A widely circulated media platform has sparked inquiries into the mysterious circumstances surrounding the deaths of members of the Al Nahyan family, particularly the brothers of UAE President Mohammed bin Zayed.
This comes in the wake of the recent sudden death of Sa’eed bin Zayed Al Nahyan, with many casting doubt on the official narrative surrounding the passing of the Sheikh, who was only 58 years old.
The media platform Jalaa Media shed light on the enigmatic circumstances surrounding the deaths of President Mohammed bin Zayed’s brothers, suggesting a pattern of their successive elimination.
It emphasized that there are no red lines for the “Devil of the UAE” – a nickname for Mohammed bin Zayed – in his quest for absolute rule and power.
On the previous Thursday, Mohammed bin Zayed issued a statement mourning his half-brother, Sa’eed bin Zayed, who held the position of Abu Dhabi’s representative. Official accounts attributed his death to a deteriorating health condition resulting from a cerebral infarction.
However, given Mohammed bin Zayed’s lengthy history of criminal acts, many have questioned the official narrative surrounding the death, especially since Sa’eed bin Zayed was only 58 years old.
This event evoked memories of previous incidents of the deaths of Mohammed bin Zayed’s brothers, shrouded in mystery and surrounded by numerous question marks.
One such incident was the mysterious death of Sheikh Nasser bin Zayed in 2008. His plane crashed due to a technical failure in the Gulf, and the matter was swiftly closed.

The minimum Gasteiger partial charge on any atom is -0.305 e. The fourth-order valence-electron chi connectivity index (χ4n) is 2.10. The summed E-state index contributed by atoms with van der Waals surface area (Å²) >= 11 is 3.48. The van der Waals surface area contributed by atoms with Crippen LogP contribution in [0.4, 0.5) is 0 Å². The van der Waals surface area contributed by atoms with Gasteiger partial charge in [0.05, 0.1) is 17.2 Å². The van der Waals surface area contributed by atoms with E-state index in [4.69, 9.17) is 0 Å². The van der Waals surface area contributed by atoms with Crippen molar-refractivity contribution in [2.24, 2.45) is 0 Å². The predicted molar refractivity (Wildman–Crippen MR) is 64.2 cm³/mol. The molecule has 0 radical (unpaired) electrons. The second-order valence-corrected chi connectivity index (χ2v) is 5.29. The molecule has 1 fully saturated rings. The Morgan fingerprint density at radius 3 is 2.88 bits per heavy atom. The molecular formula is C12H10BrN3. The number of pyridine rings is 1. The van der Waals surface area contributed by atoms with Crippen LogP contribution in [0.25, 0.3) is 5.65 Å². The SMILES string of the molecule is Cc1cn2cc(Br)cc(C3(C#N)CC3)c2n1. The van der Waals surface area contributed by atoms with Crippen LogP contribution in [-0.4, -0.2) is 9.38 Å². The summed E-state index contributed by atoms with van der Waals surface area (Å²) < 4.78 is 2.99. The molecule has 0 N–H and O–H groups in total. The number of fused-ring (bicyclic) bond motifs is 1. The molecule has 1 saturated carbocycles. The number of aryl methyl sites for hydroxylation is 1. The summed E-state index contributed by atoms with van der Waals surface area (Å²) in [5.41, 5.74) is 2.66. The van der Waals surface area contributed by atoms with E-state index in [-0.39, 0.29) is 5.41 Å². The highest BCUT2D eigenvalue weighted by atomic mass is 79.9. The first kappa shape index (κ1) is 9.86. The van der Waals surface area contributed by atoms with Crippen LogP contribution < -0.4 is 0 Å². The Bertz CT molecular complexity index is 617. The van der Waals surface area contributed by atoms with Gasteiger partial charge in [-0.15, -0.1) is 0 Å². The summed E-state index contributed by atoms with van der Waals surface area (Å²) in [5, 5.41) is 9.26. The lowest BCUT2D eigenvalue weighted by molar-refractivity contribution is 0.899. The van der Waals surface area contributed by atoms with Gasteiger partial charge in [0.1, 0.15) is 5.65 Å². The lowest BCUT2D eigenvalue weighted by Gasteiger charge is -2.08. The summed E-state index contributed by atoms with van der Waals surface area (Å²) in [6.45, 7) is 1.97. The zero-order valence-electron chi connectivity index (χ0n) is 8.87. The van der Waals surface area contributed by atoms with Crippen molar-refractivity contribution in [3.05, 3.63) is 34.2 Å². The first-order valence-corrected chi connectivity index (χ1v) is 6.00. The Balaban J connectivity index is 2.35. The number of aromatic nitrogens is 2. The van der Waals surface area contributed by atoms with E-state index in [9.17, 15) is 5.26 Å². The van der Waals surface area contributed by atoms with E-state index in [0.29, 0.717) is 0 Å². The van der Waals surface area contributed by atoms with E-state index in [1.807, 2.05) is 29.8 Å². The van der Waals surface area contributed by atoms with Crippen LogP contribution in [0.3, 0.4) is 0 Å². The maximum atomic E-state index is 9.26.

Likewise, Ahmed bin Zayed, who was expected to succeed his brother Khalifa bin Zayed as the ruler of the Emirates, met an equally bizarre end. His plane crashed in Morocco in 2010, also attributed to a technical failure.
Curiously, the UAE did not call for an investigation into the incident, opting instead for an official mourning period.
With Ahmed’s death, the “Devil of the Arabs”, Mohammed bin Zayed effectively eliminated one of the prominent contenders for the position of ruler, eventually ascending to the presidency himself upon receiving the news of Khalifa’s death.
As for Khalifa, Mohammed bin Zayed had already disposed of him in 2014, removing him from the presidency and positioning himself as the Crown Prince and de facto ruler of the UAE since then.
Officially, Khalifa’s absence was attributed to a stroke, but the truth was that the “Devil of the Arabs” turned on his brother in a silent and bloody coup.
He placed his brother under house arrest and enlisted the help of his advisor, Mohammed Dahlan, to poison Khalifa with “polonium,” a slow-acting lethal substance, also used in the assassination of the late Palestinian President Yasser Arafat.
Khalifa emerged only sporadically in public events afterwards, exhibiting signs of illness and mental absence, a heinous crime that even enemies would not perpetrate against one another.
Jalaa Media concluded its report by stating that the killings of Mohammed bin Zayed’s brothers send a clear message to the rest of the ruling family: “No red lines exist in his pursuit of rule and power, even for those who share the same blood.”
The platform asked at the end of its report: “Do you think Mohammed bin Zayed truly deserves the title ‘Devil of the Arabs’?”